Here is the surface defined by z=x^2+y^2, with a square domain [-1,1] x [-1,1] and another surface with the unit disk domain. Even though the defining equation is the same in both cases, the functions are different since they have different domains.

Here is a picture of the saddle: z=x^2-y^2
cut with plane y=0
or cut with plane x=0

Similarly, the saddle:z=2xy
cut with plane x=y or
cut with plane x=-y

Actually these graphs z=x^2-y^2 and z=2xy (over the whole plane) have
exactly the same shape since rotation around the z-axis by 45 degrees
takes one graph into the other.

Contour graphs (curves) are made by intersecting the surface
with the planes z=Constant for various constants.
Here is the Monkey Saddle:
z=y(y^2-x^2)

Here is another nice cubic equation:
z=xy(y^2-1)

The contour lines are drawn on the surface then lifted up
straight up to a plane and then shown flat in small window
on the right hand side. Negative coutour lines are red,
positive blue, and zero are yellow.

Besides polynomials the sine, cosine, and exponential functions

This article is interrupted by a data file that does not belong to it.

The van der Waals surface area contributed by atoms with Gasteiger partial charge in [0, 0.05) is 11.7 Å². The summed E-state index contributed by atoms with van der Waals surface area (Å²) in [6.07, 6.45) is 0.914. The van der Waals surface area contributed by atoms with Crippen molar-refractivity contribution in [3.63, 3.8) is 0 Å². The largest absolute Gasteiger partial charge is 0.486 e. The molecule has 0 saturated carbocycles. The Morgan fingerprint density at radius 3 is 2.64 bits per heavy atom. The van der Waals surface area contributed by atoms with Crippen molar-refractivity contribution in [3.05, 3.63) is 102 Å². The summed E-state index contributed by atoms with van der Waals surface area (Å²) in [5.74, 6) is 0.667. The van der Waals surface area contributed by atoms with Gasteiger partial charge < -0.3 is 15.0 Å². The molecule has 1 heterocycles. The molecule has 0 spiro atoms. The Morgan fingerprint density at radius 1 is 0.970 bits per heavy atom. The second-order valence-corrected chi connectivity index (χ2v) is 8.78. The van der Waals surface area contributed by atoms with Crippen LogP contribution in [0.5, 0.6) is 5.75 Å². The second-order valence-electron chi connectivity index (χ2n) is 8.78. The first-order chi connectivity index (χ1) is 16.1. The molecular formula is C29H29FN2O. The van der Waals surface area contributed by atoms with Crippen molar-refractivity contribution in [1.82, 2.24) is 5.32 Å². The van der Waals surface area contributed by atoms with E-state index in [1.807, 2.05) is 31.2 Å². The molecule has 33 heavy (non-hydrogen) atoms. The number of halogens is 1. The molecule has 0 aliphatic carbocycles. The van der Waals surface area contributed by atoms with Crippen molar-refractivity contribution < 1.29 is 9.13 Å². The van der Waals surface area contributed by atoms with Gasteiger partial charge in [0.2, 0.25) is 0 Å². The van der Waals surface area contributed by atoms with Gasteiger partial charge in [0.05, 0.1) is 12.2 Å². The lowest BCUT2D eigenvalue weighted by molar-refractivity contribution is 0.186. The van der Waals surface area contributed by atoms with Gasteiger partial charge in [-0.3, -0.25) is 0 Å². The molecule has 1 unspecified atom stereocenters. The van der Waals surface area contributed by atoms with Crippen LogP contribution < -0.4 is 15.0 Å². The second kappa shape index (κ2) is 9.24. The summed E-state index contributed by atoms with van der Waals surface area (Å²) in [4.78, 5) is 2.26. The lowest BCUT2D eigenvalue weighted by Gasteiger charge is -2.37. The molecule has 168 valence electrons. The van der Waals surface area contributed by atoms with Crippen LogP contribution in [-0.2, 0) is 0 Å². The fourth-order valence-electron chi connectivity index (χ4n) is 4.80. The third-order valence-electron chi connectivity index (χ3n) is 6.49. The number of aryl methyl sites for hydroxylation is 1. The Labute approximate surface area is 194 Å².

are well behaved.
Here is the surface:
z=sin(x+y)

Notice that by holding x fixed say x=C the curves
z=sin(C+y) are just shifted sine curves.

Here is the graph of the surface:
z=sin(xy) and also the egg carton:
z=sin(x)sin(y)

A rational function is the ratio of two polynomials. In one variable (since a polynomial only has finitely many zeros) a rational function's domain is all of the real line except for finitely many points. The situation is different in two variables, consider z=1/xy , what happens above the x and y axis? Note that when taking a partial derivative the limit is taken along a direction parallel to the x or y axis.

One the other hand there could just be just one bad point at (0,0) z=1/(x^2+y^2) .

Is it true that if the limit as x goes to zero of f(x,0) is 0 and the limit as y goes to zero of f(0,y) is zero, then the limit of f(x,y) as (x,y) goes to (0,0) is 0? ANSWER (another view with eye ball at (6,-2,3) ANSWER ) What is the limit of f(x,x) as x goes to 0?

Well suppose that f(x,y) goes to zero along every ray going to (0,0). Surely that is enough to imply that the limit f(x,y) = 0 as (x,y) goes to (0,0)? ANSWER (another view with eye ball at (2,6,3) ANSWER ) The yellow grid is the surface {(x,y,z): y=x^2}.

Executable and source: progs.zip. These programs are written in TrueBasic for MSDos computers and zipped into an archive using PKZIP (use PKUNZIP) to unzip.